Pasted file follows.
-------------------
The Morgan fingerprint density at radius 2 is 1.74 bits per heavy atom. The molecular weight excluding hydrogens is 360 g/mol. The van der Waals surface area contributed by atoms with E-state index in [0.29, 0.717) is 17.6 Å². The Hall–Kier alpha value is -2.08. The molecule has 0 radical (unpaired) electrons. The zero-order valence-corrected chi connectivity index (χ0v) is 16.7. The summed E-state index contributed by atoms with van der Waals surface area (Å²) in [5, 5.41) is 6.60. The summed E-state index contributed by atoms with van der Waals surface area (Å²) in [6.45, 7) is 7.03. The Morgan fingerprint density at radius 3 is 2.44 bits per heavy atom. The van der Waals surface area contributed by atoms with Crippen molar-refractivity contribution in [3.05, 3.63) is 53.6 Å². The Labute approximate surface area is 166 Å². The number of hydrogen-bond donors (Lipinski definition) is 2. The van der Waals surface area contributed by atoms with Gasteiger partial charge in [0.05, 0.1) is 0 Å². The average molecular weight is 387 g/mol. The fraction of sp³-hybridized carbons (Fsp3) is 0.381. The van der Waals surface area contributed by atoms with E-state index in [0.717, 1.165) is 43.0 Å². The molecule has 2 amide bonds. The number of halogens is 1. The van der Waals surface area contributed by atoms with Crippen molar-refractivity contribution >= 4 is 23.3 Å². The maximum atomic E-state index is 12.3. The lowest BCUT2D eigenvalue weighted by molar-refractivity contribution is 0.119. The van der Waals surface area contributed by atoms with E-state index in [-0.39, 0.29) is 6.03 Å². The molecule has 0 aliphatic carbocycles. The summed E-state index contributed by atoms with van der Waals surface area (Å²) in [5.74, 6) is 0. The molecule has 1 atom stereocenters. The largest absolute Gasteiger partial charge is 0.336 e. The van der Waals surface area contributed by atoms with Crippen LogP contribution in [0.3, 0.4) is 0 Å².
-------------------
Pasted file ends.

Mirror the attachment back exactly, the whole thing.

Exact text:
The Morgan fingerprint density at radius 2 is 1.74 bits per heavy atom. The molecular weight excluding hydrogens is 360 g/mol. The van der Waals surface area contributed by atoms with E-state index in [0.29, 0.717) is 17.6 Å². The Hall–Kier alpha value is -2.08. The molecule has 0 radical (unpaired) electrons. The zero-order valence-corrected chi connectivity index (χ0v) is 16.7. The summed E-state index contributed by atoms with van der Waals surface area (Å²) in [5, 5.41) is 6.60. The summed E-state index contributed by atoms with van der Waals surface area (Å²) in [6.45, 7) is 7.03. The Morgan fingerprint density at radius 3 is 2.44 bits per heavy atom. The van der Waals surface area contributed by atoms with Crippen molar-refractivity contribution in [3.05, 3.63) is 53.6 Å². The Labute approximate surface area is 166 Å². The number of hydrogen-bond donors (Lipinski definition) is 2. The van der Waals surface area contributed by atoms with Gasteiger partial charge in [0.05, 0.1) is 0 Å². The average molecular weight is 387 g/mol. The fraction of sp³-hybridized carbons (Fsp3) is 0.381. The van der Waals surface area contributed by atoms with E-state index in [0.717, 1.165) is 43.0 Å². The molecule has 2 amide bonds. The number of halogens is 1. The van der Waals surface area contributed by atoms with Crippen molar-refractivity contribution >= 4 is 23.3 Å². The maximum atomic E-state index is 12.3. The lowest BCUT2D eigenvalue weighted by molar-refractivity contribution is 0.119. The van der Waals surface area contributed by atoms with E-state index in [-0.39, 0.29) is 6.03 Å². The molecule has 0 aliphatic carbocycles. The summed E-state index contributed by atoms with van der Waals surface area (Å²) in [5.74, 6) is 0. The molecule has 1 atom stereocenters. The largest absolute Gasteiger partial charge is 0.336 e. The van der Waals surface area contributed by atoms with Crippen LogP contribution in [0.3, 0.4) is 0 Å².